I’ve been doing some cursory curriculum planning for the fall. It is pretty straightforward, at least for Violet: continue Singapore math, continue Rosetta Stone Chinese, start co-op science and art, hopefully continue Finding God through parish faith formation program, continue with the (flawed! I know!) Story of the World for history (supplemented with lots of Horrible Histories).
What’s new is that I need a very basic Spanish curriculum that I can use with both girls and myself, and something to help Violet develop her skills in reading critically and writing more fluently. (That is, writing more fluently when someone else is giving the framework.)
I have been looking at joining Enchanted Learning. It has a lot of materials that I think Victoria would enjoy for “preschool,” and it has a lot of printables for basic Spanish — foods, clothing, things in a house, etc.
Inspired by Angela and Melissa, we are also trying Bravewriter, the Arrow program for grades 3-6. I think it will be flexible enough to allow Violet to make the most of it. I was worried about the grade level being too easy, but after reviewing I’m quite sure that in enough areas it won’t be, and I felt that the stories for the next level up (7-9) would be a bit too mature for her. I’m hopeful that some read-aloud sections from Arrow books will also have appeal for Victoria. Anytime I can have both girls doing something together will be a real help for me!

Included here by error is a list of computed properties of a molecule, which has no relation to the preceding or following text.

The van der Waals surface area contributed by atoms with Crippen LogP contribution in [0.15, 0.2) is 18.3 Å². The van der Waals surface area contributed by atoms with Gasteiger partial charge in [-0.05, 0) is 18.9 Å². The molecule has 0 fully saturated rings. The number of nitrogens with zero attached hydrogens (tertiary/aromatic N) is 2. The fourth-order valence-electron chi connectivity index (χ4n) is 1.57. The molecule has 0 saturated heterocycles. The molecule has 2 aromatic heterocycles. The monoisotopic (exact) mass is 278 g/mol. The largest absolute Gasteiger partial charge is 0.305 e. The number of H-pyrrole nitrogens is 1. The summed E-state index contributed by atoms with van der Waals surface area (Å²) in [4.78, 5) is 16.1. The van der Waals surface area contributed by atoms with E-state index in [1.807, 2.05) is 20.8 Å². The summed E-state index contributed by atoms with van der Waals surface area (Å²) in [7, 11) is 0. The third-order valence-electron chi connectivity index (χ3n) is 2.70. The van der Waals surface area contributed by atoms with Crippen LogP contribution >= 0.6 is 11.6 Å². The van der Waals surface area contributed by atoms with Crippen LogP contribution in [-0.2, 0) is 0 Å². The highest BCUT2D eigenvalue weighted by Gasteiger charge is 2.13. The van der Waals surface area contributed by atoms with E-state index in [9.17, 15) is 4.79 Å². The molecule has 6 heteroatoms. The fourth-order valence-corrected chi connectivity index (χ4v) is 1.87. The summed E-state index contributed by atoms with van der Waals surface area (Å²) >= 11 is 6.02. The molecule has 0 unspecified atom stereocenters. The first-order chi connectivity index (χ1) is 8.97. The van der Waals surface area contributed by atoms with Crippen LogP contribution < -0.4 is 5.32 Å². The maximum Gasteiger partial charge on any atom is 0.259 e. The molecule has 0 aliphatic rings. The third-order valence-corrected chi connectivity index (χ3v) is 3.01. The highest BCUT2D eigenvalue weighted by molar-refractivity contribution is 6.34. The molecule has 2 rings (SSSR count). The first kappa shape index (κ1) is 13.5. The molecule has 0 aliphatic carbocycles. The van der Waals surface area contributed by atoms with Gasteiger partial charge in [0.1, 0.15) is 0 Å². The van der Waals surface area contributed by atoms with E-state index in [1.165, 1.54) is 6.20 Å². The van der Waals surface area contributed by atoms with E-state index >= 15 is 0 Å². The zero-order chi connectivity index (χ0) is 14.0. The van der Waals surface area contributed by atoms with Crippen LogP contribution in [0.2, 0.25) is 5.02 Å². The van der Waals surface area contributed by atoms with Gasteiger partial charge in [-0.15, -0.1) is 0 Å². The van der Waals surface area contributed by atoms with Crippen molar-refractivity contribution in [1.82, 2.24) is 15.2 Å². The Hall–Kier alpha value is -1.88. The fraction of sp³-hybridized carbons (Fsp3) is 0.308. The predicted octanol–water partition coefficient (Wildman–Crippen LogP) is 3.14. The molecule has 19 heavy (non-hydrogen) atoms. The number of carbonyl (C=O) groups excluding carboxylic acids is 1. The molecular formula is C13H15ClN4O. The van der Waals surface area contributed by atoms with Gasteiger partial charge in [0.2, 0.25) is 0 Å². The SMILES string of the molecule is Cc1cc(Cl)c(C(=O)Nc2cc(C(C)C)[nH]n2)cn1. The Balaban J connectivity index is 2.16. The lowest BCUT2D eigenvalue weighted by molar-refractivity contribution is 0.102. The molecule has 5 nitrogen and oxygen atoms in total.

I had been very curious about it, after reading about other homeschoolers using it, but I had been fairly content to let Violet run her own reading and writing education. This year I think a few gentle nudges are in order. Also, I was kind of sold by something I read from Julie Bogart, the Original Bravewriter, on her blog, talking about changing the name of her company:
The words “brave” and “free” combined with “writer” instantly showed me the deficits of “The Writing Compass.” The original name implied that what I’m about is writing, as though the materials and classes were sources of writing instruction. But the truth was and is, I care far more about writers. Writers need nurturing, permission to risk, empathy, support, guidance and praise. They need freedom and space. They need, in short, an advocate to support them as they take the risks of writing.
I found this idea so appealing — I would not be trying to get Violet to be more correct, more formal, less silly, all my natural instincts, which I think I had been rightly surpressing! Instead I would be step up my level of support for her as a young writer.
Our first book is Poppy, by Avi.